The Search for King Alfred the Great

With all of the media attention surrounding the recent discovery of King Richard III’s bones in a Leicester car park, archaeologists from across the country are now turning their attention to the next great unsolved mystery of the monarchs; the final resting place of King Alfred the Great.

Led by the University of Winchester, the project’s complexity is expected to overshadow even that of the Richard III dig, not just because Alfred’s remains are some 580 years older, but also because finding a close DNA match to the King of Wessex could prove to be a monumental task.

Over the next few months Historic UK will be following the project from beginning to end, with regular updates being posted on this page.


King Alfred the Great died on the 26th October 899, probably through complications arising from Crohn’s Disease, an illness which forces the body’s immune system to attack the linings of the intestines.

His first burial was in Winchester‘s Old Minster although his remains were subsequently moved next door to the New Minster a few years later. When the New Minster was demolished in 1098 to make way for a new, much larger Norman cathedral, Alfred’s body was reinterred at Hyde Abbey just outside of the Winchester City Walls.

His body lay here undisturbed for some 400 years until the abbey was destroyed by King Henry VIII’s Dissolution of the Monasteries in 1539. However, quite miraculously the graves were left untouched by the destruction of the abbey and they remained in situ for the next 200 years.

In 1788, when a new county gaol was being built by convicts near the site of the old abbey, the graves were once again found.

Unfortunately the convicts stripped the coffins of their materials and left the bones scattered in the ground, probably including the remains of King Alfred himself.

Since then, no definitive remains of Alfred have ever been found, although excavations in the late 19th century led archaeologists to claim they had identified his bones. These remains went on display in Winchester for a short time before being reburied near to their original position in St Bartholomew’s Church.

The 2013 Search for Alfred

It is thought that the remains of Alfred now lie in an unmarked grave in the grounds of the 12th century St Bartholomew’s Church (see the Google Street View image below), and in February 2013 the church and the University of Winchester started seeking permission for an excavation on the site. This will require permission from a diocesan advisory panel on the Church of England, as well as the permission of English Heritage, and a decision is not expected until the spring. Until then, the whereabouts of one of England’s greatest monarchs will remain one of the country’s greatest mysteries…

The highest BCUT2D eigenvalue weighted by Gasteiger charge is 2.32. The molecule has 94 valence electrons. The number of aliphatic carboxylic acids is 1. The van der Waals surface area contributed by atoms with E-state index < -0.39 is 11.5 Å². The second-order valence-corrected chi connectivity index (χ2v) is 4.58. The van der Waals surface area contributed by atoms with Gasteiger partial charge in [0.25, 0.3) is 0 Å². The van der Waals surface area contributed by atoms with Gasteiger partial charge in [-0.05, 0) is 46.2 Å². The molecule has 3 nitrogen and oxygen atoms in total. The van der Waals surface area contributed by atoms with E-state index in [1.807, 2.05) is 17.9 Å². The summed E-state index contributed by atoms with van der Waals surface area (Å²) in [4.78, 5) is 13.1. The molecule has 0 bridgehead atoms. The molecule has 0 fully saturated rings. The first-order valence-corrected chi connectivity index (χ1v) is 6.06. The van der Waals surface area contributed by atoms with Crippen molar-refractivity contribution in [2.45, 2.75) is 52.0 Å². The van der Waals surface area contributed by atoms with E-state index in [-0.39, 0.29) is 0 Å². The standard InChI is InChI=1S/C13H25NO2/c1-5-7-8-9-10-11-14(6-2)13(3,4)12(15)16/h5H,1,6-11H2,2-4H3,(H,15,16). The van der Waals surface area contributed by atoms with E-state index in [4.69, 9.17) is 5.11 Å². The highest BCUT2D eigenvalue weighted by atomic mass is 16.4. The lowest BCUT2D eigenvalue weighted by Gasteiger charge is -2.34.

Frequently Asked Questions

How difficult would it be to identify the bones of King Alfred?

Difficult, but not impossible.

Firstly, there is no complete skeleton, only a scattering of bones from around five different bodies (including those of his wife and children). Matching these up and then identifying them would prove to be much more difficult than that of Richard III whose remains were relatively well intact.

Secondly, the age of the bones (almost 600 years older than Richard III’s remains) also makes DNA testing exceptionally difficult. To complicate matters further, Alfred’s modern day descendants would be difficult to trace and also have a greater ‘dilution’ of DNA than Richard III’s ancestors.

Would carbon dating be enough to prove the identity of King Alfred?

Perhaps. As Hyde Abbey was not built until the 12th century, and Alfred died in the 10th century, there would be little reason for any 10th century remains to be in the area. Therefore, if the bones date from around the late Anglo-Saxon era, then there is strong evidence to suggest that they are those of Alfred.

What is the likelihood of the project going ahead?

This is a difficult one to answer as there is little precedent to go on, but after discussion in the Historic UK office we put the odds at a favourable 60 / 40. Fingers crossed that it does!